A couple of months ago, I got an unexpected email with the subject “Would you like to speak at DreamWorks Animation”. Naturally, I initially considered it a scam and replied cautiously. Their response left no doubt that it was indeed Hollywood calling.
The idea that a cognitive psychologist from London might be of interest to a Hollywood animation studio might seem odd. What the filmmakers were interested in was my recent work on how we attend to and perceive the real world.
My research usually involves showing volunteers simple patterns or photographs on a computer screen and recording how they move their eyes when trying to make sense of the image. This provides me with insights into how someone uses their eyes to sample the bits of the visual world they are interested in, stitch the details together and store them in memory. In the last few years I began applying the same methods to investigate how we watch film after the realisation that we use the same cognitive processes to watch film as we use to look at the real-world.
Films present an artificial world across a series of camera shots edited together so that only the bits important for the narrative are presented. When Shrek leaves his swamp to find Princess Fiona, for example, we only need to see him leave his house and then arrive at the Fairytale castle to work out the journey that must have happened in between. Films can create fantastical events and spaces that we can comprehend without any effort, as long as the film is edited correctly. But what distinguishes a “good” from a “bad” edit? In my research I have been trying to understand the Psychology of film viewing to answer this question.
Like all Hollywood film studios, Dreamworks Animation want to make their films as enjoyable and as effortless to watch as possible. Confusing films don't lead to big box office receipts, especially not when the film is intended for children.
At every moment during a film, the director needs to know exactly where the viewer is looking, how they are understanding the story and what they are feeling- this is no trivial task. If an edit occurs at the “wrong” time during an action sequence or cuts to the “wrong” camera position, the viewer can become disorientated and confused. In film terms, the cut is said to create a “discontinuity”. Over the 116 years cinema has existed, a suite of heuristics (rules-of-thumb) have evolved that filmmakers can use to help them avoid bad edits. These rules of continuity editing suggest, for example, that when filming a scene with two actors in a conversation, all shots of the action should be filmed from the same side of an imaginary line connecting the two actors. This 180 degree rule (named because the cameras will map out a 180 degree arc around the actors) ensures that the actors don't suddenly reverse direction on the screen across a cut and appear to be facing away from each other. Virtually all film and TV is constructed according to these rules. Watch a scene from any TV show and you will see how the cameras always stay on one side of the action.
While the continuity rules are believed to work by filmmakers the world over nobody understands why they work. Dreamworks Animation wanted to know if my experiments in film viewing could shed any light on this question.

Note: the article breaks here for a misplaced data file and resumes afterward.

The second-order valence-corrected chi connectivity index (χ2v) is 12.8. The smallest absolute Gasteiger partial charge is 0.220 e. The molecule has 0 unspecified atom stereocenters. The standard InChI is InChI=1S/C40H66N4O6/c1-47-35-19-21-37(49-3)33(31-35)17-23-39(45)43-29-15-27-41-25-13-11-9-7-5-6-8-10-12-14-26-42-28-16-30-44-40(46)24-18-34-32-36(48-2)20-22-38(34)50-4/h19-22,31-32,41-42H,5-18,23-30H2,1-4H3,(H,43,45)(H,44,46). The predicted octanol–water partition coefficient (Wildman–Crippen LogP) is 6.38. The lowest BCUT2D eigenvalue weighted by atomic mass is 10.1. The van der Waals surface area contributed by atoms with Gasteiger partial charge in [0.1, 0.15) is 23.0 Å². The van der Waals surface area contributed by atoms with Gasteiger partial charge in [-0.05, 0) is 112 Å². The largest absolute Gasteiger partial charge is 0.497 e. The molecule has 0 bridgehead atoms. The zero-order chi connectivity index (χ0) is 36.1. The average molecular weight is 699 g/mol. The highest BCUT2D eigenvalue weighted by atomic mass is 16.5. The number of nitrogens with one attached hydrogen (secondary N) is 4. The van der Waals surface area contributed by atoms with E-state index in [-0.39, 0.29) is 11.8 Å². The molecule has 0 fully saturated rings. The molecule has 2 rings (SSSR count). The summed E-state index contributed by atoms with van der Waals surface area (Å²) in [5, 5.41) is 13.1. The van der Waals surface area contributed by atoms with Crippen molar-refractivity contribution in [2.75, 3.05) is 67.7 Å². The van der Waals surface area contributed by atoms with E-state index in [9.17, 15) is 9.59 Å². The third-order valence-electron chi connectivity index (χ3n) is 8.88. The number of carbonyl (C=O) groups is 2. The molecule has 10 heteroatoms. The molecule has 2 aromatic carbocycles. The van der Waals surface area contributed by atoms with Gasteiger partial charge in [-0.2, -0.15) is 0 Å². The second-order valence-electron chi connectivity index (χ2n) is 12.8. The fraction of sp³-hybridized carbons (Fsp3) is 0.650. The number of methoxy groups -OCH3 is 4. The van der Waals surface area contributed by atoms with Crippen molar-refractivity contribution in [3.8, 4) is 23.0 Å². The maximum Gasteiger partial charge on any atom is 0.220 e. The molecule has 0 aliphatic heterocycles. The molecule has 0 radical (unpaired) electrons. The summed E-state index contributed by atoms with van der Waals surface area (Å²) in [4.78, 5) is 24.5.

By recording the eye movements of viewers as they watch film sequences I have been able to see which cinematic techniques succeed in guiding the viewers to the point of interest in a scene and whether a cut leads to disorientation. For example, if the action of a scene is easy to follow all viewers will watch the scene in the same way, leading to a clustering in the location of their gaze on the screen.
To get a sense of this gaze clustering watch this trailer for Dreamworks Animations upcoming Puss In Boots (http://vimeo.com/25033301). The gaze locations of 16 viewers are each represented as a dot and a hotspot overlaid on to the video. As the gaze of multiple people clusters together the colours become hotter. Notice how the gaze is clustered on Puss throughout the clip without taking in much of the background. This clip also uses the continuity editing rules to ensure that viewers shift their attention seamlessly across a cut. When Puss tosses his hat off the screen the cut is made right after the hat starts flying. The next shot continues the hat’s motion until caught by an enamoured admirer. Such a cut is referred to as a “match on action”. By using the sudden onset of motion to capture viewer attention and lead the eyes across the cut, the director ensures that the viewer perceives the two shots as being continuous. You can see this in the smooth shift in eye movements from one shot to the next.
At Dreamworks, I was struck with how intimately they engaged with the issues I was presenting. Their day-by-day concerns are with the minutae of film, the nuanced animation of a facial expression, the placement of characters across a cut, the correct lighting to pick out the main character. To make these decisions, though, they have to imagine themselves as their eventual viewer and, until now, they have had no way of knowing what was going in the mind of these viewers. I hope that combining some of the methods and theories from cognitive psychology with their own insights about film, they will get a clearer glimpse of this insight. I believe that studying the psychology of film will help filmmakers continue to improve upon the kinds of unique, exciting, and moving experiences that enraptured me when I was a kid and continue to fascinate us all today.